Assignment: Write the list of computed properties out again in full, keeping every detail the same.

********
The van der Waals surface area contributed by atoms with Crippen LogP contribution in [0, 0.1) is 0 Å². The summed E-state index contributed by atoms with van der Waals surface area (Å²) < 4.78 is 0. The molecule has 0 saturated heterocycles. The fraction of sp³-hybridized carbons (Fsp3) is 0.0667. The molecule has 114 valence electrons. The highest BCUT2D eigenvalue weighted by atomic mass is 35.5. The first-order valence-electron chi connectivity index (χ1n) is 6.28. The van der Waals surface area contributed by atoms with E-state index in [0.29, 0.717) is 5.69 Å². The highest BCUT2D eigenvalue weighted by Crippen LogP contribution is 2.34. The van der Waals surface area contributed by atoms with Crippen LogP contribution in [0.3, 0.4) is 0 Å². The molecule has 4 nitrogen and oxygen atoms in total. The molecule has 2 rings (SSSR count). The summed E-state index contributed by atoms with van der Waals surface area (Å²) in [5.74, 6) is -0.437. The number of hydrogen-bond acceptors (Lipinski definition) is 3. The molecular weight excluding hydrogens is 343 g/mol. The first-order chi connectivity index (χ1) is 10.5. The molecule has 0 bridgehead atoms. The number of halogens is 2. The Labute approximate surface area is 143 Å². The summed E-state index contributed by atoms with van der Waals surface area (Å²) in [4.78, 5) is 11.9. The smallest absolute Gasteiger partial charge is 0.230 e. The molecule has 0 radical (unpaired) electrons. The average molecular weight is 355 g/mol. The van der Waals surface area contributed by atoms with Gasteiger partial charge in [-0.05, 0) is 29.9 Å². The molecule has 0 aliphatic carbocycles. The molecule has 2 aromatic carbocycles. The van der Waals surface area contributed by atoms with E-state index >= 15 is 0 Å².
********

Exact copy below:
The van der Waals surface area contributed by atoms with Crippen LogP contribution in [0, 0.1) is 0 Å². The summed E-state index contributed by atoms with van der Waals surface area (Å²) < 4.78 is 0. The molecule has 0 saturated heterocycles. The fraction of sp³-hybridized carbons (Fsp3) is 0.0667. The molecule has 114 valence electrons. The highest BCUT2D eigenvalue weighted by atomic mass is 35.5. The first-order valence-electron chi connectivity index (χ1n) is 6.28. The van der Waals surface area contributed by atoms with E-state index in [0.29, 0.717) is 5.69 Å². The highest BCUT2D eigenvalue weighted by Crippen LogP contribution is 2.34. The van der Waals surface area contributed by atoms with Crippen LogP contribution in [0.3, 0.4) is 0 Å². The molecule has 4 nitrogen and oxygen atoms in total. The molecule has 2 rings (SSSR count). The summed E-state index contributed by atoms with van der Waals surface area (Å²) in [5.74, 6) is -0.437. The number of hydrogen-bond acceptors (Lipinski definition) is 3. The molecular weight excluding hydrogens is 343 g/mol. The first-order chi connectivity index (χ1) is 10.5. The molecule has 0 bridgehead atoms. The number of halogens is 2. The Labute approximate surface area is 143 Å². The summed E-state index contributed by atoms with van der Waals surface area (Å²) in [4.78, 5) is 11.9. The smallest absolute Gasteiger partial charge is 0.230 e. The molecule has 0 radical (unpaired) electrons. The average molecular weight is 355 g/mol. The van der Waals surface area contributed by atoms with Gasteiger partial charge in [-0.05, 0) is 29.9 Å². The molecule has 0 aliphatic carbocycles. The molecule has 2 aromatic carbocycles. The van der Waals surface area contributed by atoms with E-state index >= 15 is 0 Å².